One of the drawbacks (or maybe the prime benefit?) of spending a few days incommunicado in the forest is the sense of bewilderment of current affairs when you return to the world of “news”. In the now normally connected world, I can connect to Newsday from any foreign land, or even stream radio or television and know what is happening in my homeland at any time.
There are really two “shocks” to face when you come out of the bush. The first is the noise and the road rage mounting the closer you get to Port of Spain, and the sense of impatience and anger emanating from everyone you meet.
The other is the realization that carnival has passed, and you don’t know anything about it! Who won what? Who is disputing the winners? Who cares? Of course I am titillated by the media and face book pictures of beautiful Trini women enjoying themselves, and want to promise that “next year, fuh’ carnival, I coming back to play”.
Look, I could not even leave the bush and return to Babylon direct! I took the precaution of pausing at Asa Wright Nature Centre for the days following carnival, adjusting, like a deep sea diver coming up from the depths, to civilization, step by step. I returned to the city on Friday afternoon, and hope that this step by step return has reduced the sense of shock that increasingly buffets me the closer I get to what now passes for civilization.
But what now, T&T? Now that we are sober, and the music has stopped ringing in our ears, and we cooled down at Maracas or wherever, and we did not go back to work or even send our children back to school, what are we going to do?
Oh yes, you will return to your jobs, not necessarily to work, and your children will go back to school, and everyone will tell each other that it was the best carnival ever, or that carnival dead, and all the carnival stakeholders will postpone their analyses until next year January when they are sober and have forgotten where and how they failed in 2014.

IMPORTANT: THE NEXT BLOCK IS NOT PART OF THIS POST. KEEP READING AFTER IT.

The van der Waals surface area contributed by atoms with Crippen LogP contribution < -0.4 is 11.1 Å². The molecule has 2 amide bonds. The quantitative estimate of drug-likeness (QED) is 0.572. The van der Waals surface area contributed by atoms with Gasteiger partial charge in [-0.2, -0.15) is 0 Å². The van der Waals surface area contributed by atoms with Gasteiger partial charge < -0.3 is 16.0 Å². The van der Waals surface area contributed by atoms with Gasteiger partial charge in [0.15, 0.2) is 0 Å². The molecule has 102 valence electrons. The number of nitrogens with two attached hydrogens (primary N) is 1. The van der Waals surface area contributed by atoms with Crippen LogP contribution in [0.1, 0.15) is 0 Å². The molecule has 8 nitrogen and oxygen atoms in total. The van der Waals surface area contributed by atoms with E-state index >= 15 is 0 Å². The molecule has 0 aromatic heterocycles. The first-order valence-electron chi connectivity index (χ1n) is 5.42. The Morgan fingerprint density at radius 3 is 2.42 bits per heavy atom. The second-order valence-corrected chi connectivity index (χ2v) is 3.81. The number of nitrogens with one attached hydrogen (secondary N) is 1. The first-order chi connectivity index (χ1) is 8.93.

But what can we do now, after carnival? Now that we should have recovered from the fete, or the few of us from the rapture of solitude in the wilderness, can we step up and start to improve our country? Or our community, or street, or just our home and family life? Or at work, just discover the elation of really doing a good job of whatever you do? Can you, if you are a Christian, give up something really meaningful for Lent? Like greed, and selfishness, or littering, or gossiping and bad talking people?
If you give up something like chocolates or roti for Lent, then soon after Easter, you will begin indulging again.
But if you give up selfishness, or bad talking people, or littering you may find that you do not need to indulge in those degradations any more when Lent is over. And you may be surprised at how good you feel about yourself as you realize that you are becoming a better person. And you could have enjoyed chocolates and roti all through Lent!
And if you can begin to become a better person, you will soon find that people begin to respond and react to you in better ways. Family, friends and colleagues pick up on good vibes just as they pick up on the bad ones, and your being positive about whatever you are doing will create positive feeling around you. We all know that if you approach a task, whether alone or as part of a team, with a negative attitude, you will either fail or do a poor job. But if you approach the task believing that you can achieve the goal, then you will.
Negativity abounds in our lives. We embrace it and we nurture it. Bright people have to leave T&T to fulfill their talents and goals, and this should not be. We conform rigidly to laws, rules and customs which have been discarded everywhere, because we fear the freedom that change might bring. And the enduring tragedy for all of us is that our leaders, in every endeavour are committed to the status quo, because that is what gives them “Control”, and gives them the status and the right to posture in officialdom, stultifying all of us with their pomposity.
Our country needs all the behavioural help it can get. And it is not going to get help from “foreign”, and certainly not from the leaders we put in parliament, or in business, or labour or the churches.
After carnival you need to start to make the difference and bring the changes—from the ground up.